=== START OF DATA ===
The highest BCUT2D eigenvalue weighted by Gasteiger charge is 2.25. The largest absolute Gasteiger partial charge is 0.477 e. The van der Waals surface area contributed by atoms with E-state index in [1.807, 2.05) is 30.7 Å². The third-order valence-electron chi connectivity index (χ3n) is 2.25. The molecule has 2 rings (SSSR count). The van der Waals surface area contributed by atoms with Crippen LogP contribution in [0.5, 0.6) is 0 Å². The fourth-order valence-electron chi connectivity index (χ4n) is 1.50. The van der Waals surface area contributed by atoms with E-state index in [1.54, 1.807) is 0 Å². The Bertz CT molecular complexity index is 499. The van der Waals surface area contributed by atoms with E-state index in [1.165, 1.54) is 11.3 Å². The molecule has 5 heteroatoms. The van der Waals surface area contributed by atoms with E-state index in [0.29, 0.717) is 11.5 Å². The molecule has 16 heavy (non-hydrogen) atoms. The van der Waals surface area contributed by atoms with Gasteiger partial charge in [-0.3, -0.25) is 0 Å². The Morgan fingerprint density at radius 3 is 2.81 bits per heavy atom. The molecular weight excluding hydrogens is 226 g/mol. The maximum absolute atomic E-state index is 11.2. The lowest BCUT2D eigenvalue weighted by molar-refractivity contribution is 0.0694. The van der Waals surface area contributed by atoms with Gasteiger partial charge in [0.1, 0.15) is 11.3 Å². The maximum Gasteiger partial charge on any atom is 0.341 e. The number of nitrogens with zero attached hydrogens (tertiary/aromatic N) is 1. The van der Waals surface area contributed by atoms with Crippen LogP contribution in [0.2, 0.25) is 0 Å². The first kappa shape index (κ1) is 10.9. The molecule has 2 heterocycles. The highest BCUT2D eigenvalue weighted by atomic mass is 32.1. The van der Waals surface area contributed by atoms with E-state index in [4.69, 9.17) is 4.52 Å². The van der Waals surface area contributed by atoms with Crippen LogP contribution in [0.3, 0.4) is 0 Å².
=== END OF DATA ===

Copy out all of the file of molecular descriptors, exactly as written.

The highest BCUT2D eigenvalue weighted by Gasteiger charge is 2.25. The largest absolute Gasteiger partial charge is 0.477 e. The van der Waals surface area contributed by atoms with E-state index in [1.807, 2.05) is 30.7 Å². The third-order valence-electron chi connectivity index (χ3n) is 2.25. The molecule has 2 rings (SSSR count). The van der Waals surface area contributed by atoms with Crippen LogP contribution in [0.5, 0.6) is 0 Å². The fourth-order valence-electron chi connectivity index (χ4n) is 1.50. The van der Waals surface area contributed by atoms with E-state index in [1.54, 1.807) is 0 Å². The Bertz CT molecular complexity index is 499. The van der Waals surface area contributed by atoms with E-state index in [1.165, 1.54) is 11.3 Å². The molecule has 5 heteroatoms. The van der Waals surface area contributed by atoms with E-state index in [0.29, 0.717) is 11.5 Å². The molecule has 16 heavy (non-hydrogen) atoms. The van der Waals surface area contributed by atoms with Gasteiger partial charge in [-0.3, -0.25) is 0 Å². The Morgan fingerprint density at radius 3 is 2.81 bits per heavy atom. The molecular weight excluding hydrogens is 226 g/mol. The maximum absolute atomic E-state index is 11.2. The lowest BCUT2D eigenvalue weighted by molar-refractivity contribution is 0.0694. The van der Waals surface area contributed by atoms with Gasteiger partial charge in [0.1, 0.15) is 11.3 Å². The maximum Gasteiger partial charge on any atom is 0.341 e. The number of nitrogens with zero attached hydrogens (tertiary/aromatic N) is 1. The van der Waals surface area contributed by atoms with Crippen LogP contribution in [0.2, 0.25) is 0 Å². The first kappa shape index (κ1) is 10.9. The molecule has 2 heterocycles. The highest BCUT2D eigenvalue weighted by atomic mass is 32.1. The van der Waals surface area contributed by atoms with E-state index in [4.69, 9.17) is 4.52 Å². The van der Waals surface area contributed by atoms with Crippen LogP contribution in [0.3, 0.4) is 0 Å².